On paywalls and journalism as a public service

When Superstorm Sandy began ravaging New Jersey and New York, The New York Times and other publications took their paywalls down.

The information was considered too vital to withhold. Would you really tell someone experiencing the worst natural disaster of his lifetime that you won’t tell him important information about what is going on or about recovery efforts unless he gives you a credit card number? These newspapers with paywalls/pay meters couldn’t bring themselves to withhold information important to safety and even general knowledge about such an event.

And this got me thinking about the NYT’s role the rest of the year (and other news organizations contemplating paywalls/pay meters). Is not the information they publish of public importance? Is it not information that they would want as many people as possible to read and be educated about? Surely The New York Times has information too valuable to a functioning democracy and civil society other times of the year.

The merits of paywalls and pay meters as ways to financially support journalism is another topic altogether, and in general I like the NYT’s porous pay meter structure. What concerns me, however, is the impact that these restrictions on news will have on the public, public opinion, public knowledge and ultimately journalism as a public service.

Superstorm Sandy poised an immediate physical threat to many readers of the NYT. The financial collapse is more ethereal albeit it may have affected many NYT readers much more deeply than Sandy and may have effects on our democracy for generations to come. Fiscal cliff negotiations were also not considered vital enough to lift the NYT pay meter for, despite most Americans being generally ignorant about what was going on. And the latest updates from our foreign wars in Iraq and Afghanistan, which may cost American taxpayers $4 billion dollars in direct costs and future liabilities and have already taken more than 5,000 lives of U.S. soldiers, are not considered important enough to go sans-pay meter.

How do we draw the line as to what information is so important to a functioning democracy and society that we don’t put it behind paywalls and pay meters? Is it only if civilian safety is at immediate risk? Or is it when editors themselves directly feel the effects of a story?

Looking around nytimes.com, one can find plenty of articles and features that aren’t public service. Certainly what happens in the Style section doesn’t need to be seen, no matter how interesting it is to many of us. Nor is what happens in the sports and tech sections and many other areas of the site.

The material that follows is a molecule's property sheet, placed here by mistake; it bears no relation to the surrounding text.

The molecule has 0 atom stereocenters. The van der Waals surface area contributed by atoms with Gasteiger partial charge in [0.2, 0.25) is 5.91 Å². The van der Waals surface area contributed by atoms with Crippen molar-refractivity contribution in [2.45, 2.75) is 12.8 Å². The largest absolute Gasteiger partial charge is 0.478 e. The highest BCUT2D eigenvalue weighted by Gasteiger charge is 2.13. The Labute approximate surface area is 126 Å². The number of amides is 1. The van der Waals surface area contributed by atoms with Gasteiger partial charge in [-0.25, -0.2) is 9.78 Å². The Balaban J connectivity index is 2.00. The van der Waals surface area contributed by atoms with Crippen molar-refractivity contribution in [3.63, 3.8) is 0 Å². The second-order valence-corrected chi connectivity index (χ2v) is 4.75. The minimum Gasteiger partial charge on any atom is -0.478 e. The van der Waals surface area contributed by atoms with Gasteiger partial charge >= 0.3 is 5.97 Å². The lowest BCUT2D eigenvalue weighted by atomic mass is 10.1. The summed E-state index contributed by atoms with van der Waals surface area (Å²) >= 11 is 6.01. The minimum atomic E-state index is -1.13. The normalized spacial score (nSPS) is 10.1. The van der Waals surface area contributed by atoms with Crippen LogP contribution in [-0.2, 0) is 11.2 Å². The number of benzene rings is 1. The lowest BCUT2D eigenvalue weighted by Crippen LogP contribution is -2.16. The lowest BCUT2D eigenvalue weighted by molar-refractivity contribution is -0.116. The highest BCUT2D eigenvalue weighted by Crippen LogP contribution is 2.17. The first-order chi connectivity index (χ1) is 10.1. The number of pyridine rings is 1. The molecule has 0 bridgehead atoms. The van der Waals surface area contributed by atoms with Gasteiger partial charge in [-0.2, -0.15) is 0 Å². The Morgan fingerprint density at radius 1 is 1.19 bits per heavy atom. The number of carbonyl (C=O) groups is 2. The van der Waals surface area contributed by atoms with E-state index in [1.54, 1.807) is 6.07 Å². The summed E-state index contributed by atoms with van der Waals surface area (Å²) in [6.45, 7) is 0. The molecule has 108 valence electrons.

Major newspapers have always been a mix of general interest content and public interest journalism. I propose that news outlets should consider making public interest journalism more freely available, and that a paywall/pay meter should be able to be more porous for public interest journalism.

I would even be willing to pay money to the NYT for war coverage and other public interest journalism, but I would want it to be open for everyone. I already do this with Wikipedia. I donate $100 a year to the site to help keep it free and ad-free, and I’m much more likely to continue that yearly donation if Wikipedia keeps its pages open to everyone throughout the world for free.

The NYT could keep their paywall for access to general interest, opinion and multimedia parts of the site, while keeping public interest journalism open to everyone. People like myself could donate money to the NYT to keep these sections and beats open to the public. Perhaps we could even donate to individual beats and sections.

As a non-New Yorker, I don’t care that much about the education beat, but many in New York City care very much about that. People in the New York area would largely be the supporters of that beat, while foreign war reporting would be something that people all over the world are interested in helping to support.

I donate to Wikipedia because I use the site frequently and believe that my nearly-day use should be supported by money. I also donate to Wikipedia because I know many people, children and students wouldn’t be able to afford Wikipedia if it required a monthly or yearly subscription to access its information. The information contained within many of Wikipedia’s pages is too important and educational to be hidden away for only some to read.

The same is true of many news organizations. Yes, much of journalism isn’t public service and opinion pieces and thought pieces don’t need to be free. I’m not arguing against asking people to pay for content and journalism, but I am arguing that some journalism is too important to restrict to only those with means.